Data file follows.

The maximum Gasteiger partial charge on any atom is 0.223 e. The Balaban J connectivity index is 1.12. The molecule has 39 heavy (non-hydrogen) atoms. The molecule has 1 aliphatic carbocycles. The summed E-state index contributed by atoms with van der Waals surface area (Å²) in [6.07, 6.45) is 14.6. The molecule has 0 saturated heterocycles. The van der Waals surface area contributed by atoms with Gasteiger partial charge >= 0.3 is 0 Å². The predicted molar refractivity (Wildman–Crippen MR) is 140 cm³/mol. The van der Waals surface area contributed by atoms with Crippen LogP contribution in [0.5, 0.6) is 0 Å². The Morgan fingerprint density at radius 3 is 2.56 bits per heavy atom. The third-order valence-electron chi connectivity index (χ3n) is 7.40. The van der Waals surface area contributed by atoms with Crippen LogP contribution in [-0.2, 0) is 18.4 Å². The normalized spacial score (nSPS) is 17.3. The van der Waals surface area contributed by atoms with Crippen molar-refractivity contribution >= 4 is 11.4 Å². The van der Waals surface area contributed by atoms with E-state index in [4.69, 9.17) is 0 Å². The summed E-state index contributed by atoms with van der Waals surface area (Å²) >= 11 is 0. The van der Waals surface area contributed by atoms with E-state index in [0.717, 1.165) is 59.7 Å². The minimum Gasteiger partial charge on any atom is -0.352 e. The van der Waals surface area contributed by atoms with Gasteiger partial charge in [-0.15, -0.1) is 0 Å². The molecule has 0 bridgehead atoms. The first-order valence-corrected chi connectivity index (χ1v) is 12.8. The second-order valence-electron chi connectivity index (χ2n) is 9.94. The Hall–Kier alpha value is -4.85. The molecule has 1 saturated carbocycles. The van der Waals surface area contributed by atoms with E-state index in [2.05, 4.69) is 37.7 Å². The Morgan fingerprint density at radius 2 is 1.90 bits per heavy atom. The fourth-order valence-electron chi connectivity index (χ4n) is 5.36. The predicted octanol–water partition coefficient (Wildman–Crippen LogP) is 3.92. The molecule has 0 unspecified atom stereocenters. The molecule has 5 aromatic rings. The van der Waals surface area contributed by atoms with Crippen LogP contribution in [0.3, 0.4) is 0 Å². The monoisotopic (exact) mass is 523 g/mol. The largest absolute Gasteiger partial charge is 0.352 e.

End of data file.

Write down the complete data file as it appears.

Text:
The maximum Gasteiger partial charge on any atom is 0.223 e. The Balaban J connectivity index is 1.12. The molecule has 39 heavy (non-hydrogen) atoms. The molecule has 1 aliphatic carbocycles. The summed E-state index contributed by atoms with van der Waals surface area (Å²) in [6.07, 6.45) is 14.6. The molecule has 0 saturated heterocycles. The van der Waals surface area contributed by atoms with Gasteiger partial charge >= 0.3 is 0 Å². The predicted molar refractivity (Wildman–Crippen MR) is 140 cm³/mol. The van der Waals surface area contributed by atoms with Crippen LogP contribution in [0.5, 0.6) is 0 Å². The Morgan fingerprint density at radius 3 is 2.56 bits per heavy atom. The third-order valence-electron chi connectivity index (χ3n) is 7.40. The van der Waals surface area contributed by atoms with Crippen LogP contribution in [-0.2, 0) is 18.4 Å². The normalized spacial score (nSPS) is 17.3. The van der Waals surface area contributed by atoms with Crippen molar-refractivity contribution >= 4 is 11.4 Å². The van der Waals surface area contributed by atoms with E-state index in [4.69, 9.17) is 0 Å². The summed E-state index contributed by atoms with van der Waals surface area (Å²) >= 11 is 0. The van der Waals surface area contributed by atoms with E-state index in [0.717, 1.165) is 59.7 Å². The minimum Gasteiger partial charge on any atom is -0.352 e. The van der Waals surface area contributed by atoms with Gasteiger partial charge in [-0.15, -0.1) is 0 Å². The molecule has 0 bridgehead atoms. The first-order valence-corrected chi connectivity index (χ1v) is 12.8. The second-order valence-electron chi connectivity index (χ2n) is 9.94. The Hall–Kier alpha value is -4.85. The molecule has 1 saturated carbocycles. The van der Waals surface area contributed by atoms with E-state index in [2.05, 4.69) is 37.7 Å². The Morgan fingerprint density at radius 2 is 1.90 bits per heavy atom. The fourth-order valence-electron chi connectivity index (χ4n) is 5.36. The predicted octanol–water partition coefficient (Wildman–Crippen LogP) is 3.92. The molecule has 0 unspecified atom stereocenters. The molecule has 5 aromatic rings. The van der Waals surface area contributed by atoms with Crippen LogP contribution in [0.3, 0.4) is 0 Å². The monoisotopic (exact) mass is 523 g/mol. The largest absolute Gasteiger partial charge is 0.352 e.